Famed Silk Road grottoes in China get fewer visitors
amid financial crisis
The global financial crisis has slashed the number
of tourists to Dunhuang, a Silk Road city and home
to historic Buddhist grottoes, city tourism bureau
chief Gong Ying said on Monday.
Gong said domestic tourist arrivals were likely to
decline 30 percent this year, with those of
foreigners down 40 percent.
Dunhuang, in northwest China's Gansu Province, had
1.4 million tourists last year, including 100,000
Gong said major natural disasters, such as prolonged
snow early in the year and the devastating
earthquake in May, had also affected tourism.
"We are not optimistic about the market next year,
as the financial crisis is worsening," he said.
The Mogao Grottoes, a UN-listed World Heritage site
known as the Cave of a Thousand Buddhas, received
fewer than 100 tourists daily, compared with an
average of 1,500 per day last year, the official
Gong said the bureau will tap the Taiwan market
next year, to take advantage of cross-Strait direct
air and sea services that began earlier this month
amid warming ties.
A 261 million yuan (about 38 million U.S. dollars)
rehabilitation project began on Monday to protect
the fragile ancient paintings and sculptures.
(Xinhua, Dec. 29, 2008)
Ancient Mogao Grottoes to be lightened
world-famous Mogao Grottoes in Dunhuang, in
northwestern China's Gansu Province, might see
ancient paintings and statues on interior walls more
clearly as the management plans to introduce modern
lights into the caves.
The Dunhuang Academy
have begun an experiment by installing lights in
some caves including No. 16 and No. 148 to see if
the ancient paintings and other cultural relics
would suffer damages from lights.
Before the experiment,
tourists could only see the paintings with
flashlights operated by tour guides.
If the results of the
experiment proved to be positive, modern
illumination will be installed next year in all the
caves that were open to tourists, sources with the
Mogao Grottoes, which became a World Heritage
designation in 1987, have more than 2,000 colored
sculptures and 45,000 square meters of frescoes.
The number of domestic
and overseas tourists to the Dunhuang grottoes is
estimated at 500,000 annually and continues to rise.
Early this year, China
has approved a 36 million U.S. dollar protection
scheme for the Dunhuang Mogao Grottoes, including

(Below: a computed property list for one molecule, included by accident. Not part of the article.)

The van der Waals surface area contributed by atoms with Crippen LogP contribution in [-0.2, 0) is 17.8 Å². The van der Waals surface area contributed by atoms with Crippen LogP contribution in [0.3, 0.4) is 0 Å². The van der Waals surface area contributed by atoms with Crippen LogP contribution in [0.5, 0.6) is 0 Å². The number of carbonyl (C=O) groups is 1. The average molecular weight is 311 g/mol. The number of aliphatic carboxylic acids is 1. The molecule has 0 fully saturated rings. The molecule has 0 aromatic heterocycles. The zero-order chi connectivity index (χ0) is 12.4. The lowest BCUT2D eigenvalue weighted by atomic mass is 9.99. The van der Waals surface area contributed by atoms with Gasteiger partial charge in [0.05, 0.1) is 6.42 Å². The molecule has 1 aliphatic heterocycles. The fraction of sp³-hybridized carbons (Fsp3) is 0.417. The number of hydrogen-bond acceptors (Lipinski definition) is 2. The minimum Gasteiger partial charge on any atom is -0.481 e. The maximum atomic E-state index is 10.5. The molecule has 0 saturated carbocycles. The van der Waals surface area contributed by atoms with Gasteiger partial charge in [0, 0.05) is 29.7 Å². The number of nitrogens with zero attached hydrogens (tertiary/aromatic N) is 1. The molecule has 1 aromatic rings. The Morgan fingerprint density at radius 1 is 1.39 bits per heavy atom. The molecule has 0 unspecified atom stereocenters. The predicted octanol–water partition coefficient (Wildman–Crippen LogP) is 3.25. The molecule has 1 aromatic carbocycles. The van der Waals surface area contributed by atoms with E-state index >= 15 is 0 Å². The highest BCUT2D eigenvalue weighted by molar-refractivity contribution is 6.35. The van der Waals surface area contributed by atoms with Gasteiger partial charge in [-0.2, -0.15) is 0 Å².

construction of a digital display hall that can hold
800 visitors and facilities for consolidation,
erosion prevention, security and visitor services.
(Xinhua News Agency October 4, 2008)
Visitors to Mogao Grottoes Face Limits
Aug. 22, 2007
- The daily number of tourists permitted to visit
the Mogao Grottoes will be limited next year in a
bid to better protect the frescoes inside, according
to the Dunhuang Academy. (Click title of the news
for full report.)
Hearing Held for Dunhuang Grottoes Price Hike
A hearing has been held Saturday
concerning a new price hike on ticket prices to
Mogao Grottoes, the most famous scenic spot in
Dunhuang, northwest China's Gansu Province,
Lanzhou Morning Post reports.The current price
of a ticket to Mogao Grottoes is 100 yuan (US$12.5
US dollars). After the price hike, it will rise to
150 yuan (US$18.8). While a ticket will cost 20%
more from Octobter 1 to 7 each year, the peak season
for local tourism, it will cost 40 percent less
during the low season which spans from November 1 to
for full details)
Infrastructure Improved to Boost Silk Road Travel
English, May 25, 2006 -
Dunhuang city in west China's
Gansu Province is boosting its tourism industry by
recreating an image of how it was during both the
Han (206 B.C. to 220 A.D.) and Tang Dynasty (A.D.
618-907), which were peak times in the city's
history. Dunhuang is investing several hundred
million yuan to improve the city's tourism
infrastructure and constructing several new sights
to make the city more attractive and entice tourists
to stay longer.
The construction plan
includes refilling the Dan river and building a Han
and Tang style commercial street.The city of
Dunhuang was an important station along the famed
Silk Road and has several great tourist attractions,
including the Yang Pass, the Yumen Pass, the Singing
Sand Dunes, the Crescent Spring and the Mogao
Grotto. The number of visitors to the city exceeded
one million people in 2005.
Mogao Grottoes to Go Online in 2011
News Agency Sep.
20, 2006 -
Archaeologists as well as ordinary people will be
able to visit the world heritage Mogao Grottoes site
in northwest China by simply clicking the computer
mouse in 2011.China will digitize images of 170 of
the finest Dunhuang grottoes over a period of five
years starting 2007. One hundred and forty-seven
will be from the Mogao Grottoes and the rest from
the Yulin Grottoes and Western Thousand Buddhas
for full report)
Wounds of Time to Dunhuang Grottoes Aired
Shanghai Star November 11,
2004 - China Central
Television's recent live broadcasts from Dunhuang's
grottoes may be the first time Chinese media have
focused on these mysterious marvels. The programmes
showed more than 10 grottoes that had never before
been exposed to public view. (full
Threaten Silk Road Grottoes
Flooding and rain threaten the
Dunhuang Mogao Grottoes
hidden in northwest China's vast Gobi desert...